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Caribbean news briefs
Associated Press
2009-05-20 10:06 AM
HAITI: Haitians welcome new UN envoy Bill Clinton; former US president to focus on social development

PORT-AU-PRINCE, Haiti (AP) _ Former President Bill Clinton became the U.N.'s first special envoy to Haiti on Tuesday, bringing an unmatched combination of local popularity and global star power to help a country devastated by political turmoil, poverty and natural disasters.

Haitians _ at least those old enough to have heard of Clinton _ welcomed the international attention they said he will bring to their desperate nation and some expressed optimism that he can help alleviate poverty.

"If he can make the U.N. work better with Haiti and gets us more money, that would be good," said John-Peter Lacoure, a 24-year-old college graduate who cannot find a job despite his economics degree.

But many Haitians said their problems are too great for any one person to fix.

"Where we are now, the only one who can help us is God," said Patrick Pierre, 47, hawking cell phone cards on the dusty street where the U.N. is based.

Clinton _ who will be paid $1 a year and travel to Haiti several times annually _ said he is honored.

"I believe Haiti is better positioned to make progress for all its people than at any time since I first visited in 1978," he said in a statement. "Last year's natural disasters took a great toll, but Haiti's government and people have the determination and ability to ... lay the foundations for the long-term sustainable development that has eluded them for so long."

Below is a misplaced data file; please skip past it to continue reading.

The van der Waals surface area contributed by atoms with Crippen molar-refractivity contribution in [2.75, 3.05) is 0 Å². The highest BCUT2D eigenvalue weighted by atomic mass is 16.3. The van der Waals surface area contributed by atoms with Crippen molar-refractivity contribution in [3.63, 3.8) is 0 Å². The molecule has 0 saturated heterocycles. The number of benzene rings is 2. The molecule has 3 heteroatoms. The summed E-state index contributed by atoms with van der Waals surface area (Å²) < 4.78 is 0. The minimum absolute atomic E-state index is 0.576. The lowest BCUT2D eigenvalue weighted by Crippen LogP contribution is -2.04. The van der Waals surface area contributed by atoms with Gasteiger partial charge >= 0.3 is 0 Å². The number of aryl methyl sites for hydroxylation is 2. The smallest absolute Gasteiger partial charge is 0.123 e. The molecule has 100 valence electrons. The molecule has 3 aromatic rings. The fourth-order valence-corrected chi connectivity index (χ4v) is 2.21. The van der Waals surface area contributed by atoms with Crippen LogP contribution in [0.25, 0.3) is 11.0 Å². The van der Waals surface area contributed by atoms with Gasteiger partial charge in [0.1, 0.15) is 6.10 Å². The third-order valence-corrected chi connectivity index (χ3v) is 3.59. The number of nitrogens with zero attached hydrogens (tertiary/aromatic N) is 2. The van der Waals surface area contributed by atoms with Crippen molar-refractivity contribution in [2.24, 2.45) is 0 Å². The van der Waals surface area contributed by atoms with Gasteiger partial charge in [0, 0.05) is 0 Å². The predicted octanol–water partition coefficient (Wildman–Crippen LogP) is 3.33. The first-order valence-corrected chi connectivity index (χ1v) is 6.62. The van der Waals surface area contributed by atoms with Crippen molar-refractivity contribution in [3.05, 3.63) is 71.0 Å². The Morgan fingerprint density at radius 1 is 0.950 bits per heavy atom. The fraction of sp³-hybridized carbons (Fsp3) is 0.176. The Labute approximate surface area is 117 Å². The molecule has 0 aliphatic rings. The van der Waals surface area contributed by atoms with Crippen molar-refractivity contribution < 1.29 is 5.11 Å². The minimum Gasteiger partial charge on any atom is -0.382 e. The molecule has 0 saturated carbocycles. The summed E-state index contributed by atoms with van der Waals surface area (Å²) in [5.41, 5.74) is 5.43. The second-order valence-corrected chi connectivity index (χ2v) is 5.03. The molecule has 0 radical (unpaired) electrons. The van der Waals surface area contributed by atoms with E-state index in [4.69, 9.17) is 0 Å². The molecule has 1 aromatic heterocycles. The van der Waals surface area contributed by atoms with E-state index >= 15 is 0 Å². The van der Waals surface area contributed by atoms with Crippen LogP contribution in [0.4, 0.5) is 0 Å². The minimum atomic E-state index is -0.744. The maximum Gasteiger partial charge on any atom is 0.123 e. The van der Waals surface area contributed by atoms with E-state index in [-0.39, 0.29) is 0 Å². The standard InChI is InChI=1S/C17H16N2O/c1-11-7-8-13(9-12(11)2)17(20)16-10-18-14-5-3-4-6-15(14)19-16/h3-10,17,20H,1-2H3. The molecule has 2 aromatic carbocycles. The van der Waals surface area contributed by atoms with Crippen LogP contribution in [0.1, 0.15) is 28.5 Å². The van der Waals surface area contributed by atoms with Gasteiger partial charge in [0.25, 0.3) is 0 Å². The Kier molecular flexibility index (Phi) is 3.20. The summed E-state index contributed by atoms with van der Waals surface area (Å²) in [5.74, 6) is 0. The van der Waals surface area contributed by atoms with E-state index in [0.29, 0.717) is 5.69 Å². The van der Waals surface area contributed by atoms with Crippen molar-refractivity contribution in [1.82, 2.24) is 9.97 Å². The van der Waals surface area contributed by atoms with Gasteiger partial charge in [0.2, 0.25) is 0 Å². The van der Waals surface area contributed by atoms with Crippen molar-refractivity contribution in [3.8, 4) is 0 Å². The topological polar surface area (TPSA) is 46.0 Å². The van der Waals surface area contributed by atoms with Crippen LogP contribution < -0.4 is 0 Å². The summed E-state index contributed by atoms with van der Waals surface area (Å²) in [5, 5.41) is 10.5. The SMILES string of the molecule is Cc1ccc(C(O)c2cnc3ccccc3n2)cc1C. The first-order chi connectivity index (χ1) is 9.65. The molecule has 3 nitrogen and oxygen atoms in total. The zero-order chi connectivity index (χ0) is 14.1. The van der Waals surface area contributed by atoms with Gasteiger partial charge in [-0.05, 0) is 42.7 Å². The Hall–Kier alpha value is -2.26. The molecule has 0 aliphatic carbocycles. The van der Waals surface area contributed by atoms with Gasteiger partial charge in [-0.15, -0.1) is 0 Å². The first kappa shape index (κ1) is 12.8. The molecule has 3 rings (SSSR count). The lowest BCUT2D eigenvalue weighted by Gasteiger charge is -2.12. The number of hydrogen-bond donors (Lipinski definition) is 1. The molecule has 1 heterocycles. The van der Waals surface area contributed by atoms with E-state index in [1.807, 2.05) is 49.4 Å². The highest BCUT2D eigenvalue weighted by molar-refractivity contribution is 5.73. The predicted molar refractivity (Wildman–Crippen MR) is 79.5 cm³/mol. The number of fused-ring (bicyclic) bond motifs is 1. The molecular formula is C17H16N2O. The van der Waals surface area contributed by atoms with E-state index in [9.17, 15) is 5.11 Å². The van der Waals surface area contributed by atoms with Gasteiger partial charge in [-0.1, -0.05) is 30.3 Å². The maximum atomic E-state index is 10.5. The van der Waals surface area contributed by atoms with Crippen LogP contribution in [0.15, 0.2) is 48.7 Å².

Clinton is well-regarded in Haiti for using the threat of U.S. military force to oust a dictatorship in 1994, then sending Army troops and Marines to pave the way for the return of President Jean-Bertrand Aristide, who had been deposed in a coup. Aristide was again ousted in a 2004 rebellion and flown into exile on a U.S. plane.

GUANTANAMO: Senators reject closing Gitmo prison without plan

WASHINGTON (AP) _ President Barack Obama's promise to close the Guantanamo Bay prison suffered a blow Tuesday when his allies in the Senate said they would refuse to finance the move until the administration delivers a satisfactory plan for what to do with the detainees there.

As the Senate took up Obama's request for money for military and diplomatic operations in Iraq and Afghanistan, Democrats reversed course and said they would deny the request for $80 million for the Justice and Defense departments to relocate the 240 detainees at the U.S. base at Guantanamo Bay, Cuba. They would also indefinitely bar the government from transferring of any of the facility's prisoners into the United States, though the ban could be relaxed in subsequent legislation.

A vote is expected Wednesday on an amendment by Sens. Daniel Inouye, D-Hawaii, and James Inhofe, R-Okla., that would put the restrictions in the war-funding measure.

While allies such as No. 2 Senate Democrat Dick Durbin of Illinois cast the development as a delay of only a few months, other Democrats have made it plain they don't want any of Guantanamo's detainees sent to the United States to stand trial or serve prison sentences.

"We don't want them around," said Majority Leader Harry Reid, D-Nev.

The Senate move matches steps taken by the House and threatens to paralyze the Obama administration's entire plan to close the Guantanamo Bay detention facility by January. In recent weeks, Attorney General Eric Holder had sought to reassure skeptical lawmakers, but Congress appears unconvinced and may force the detention facility to remain in operation.

It's also evidence that a weeks-long GOP effort against Obama's order to close the Guantanamo facility is paying off.

PUERTO RICO: Man pleads guilty to raping and killing pregnant Georgia tourist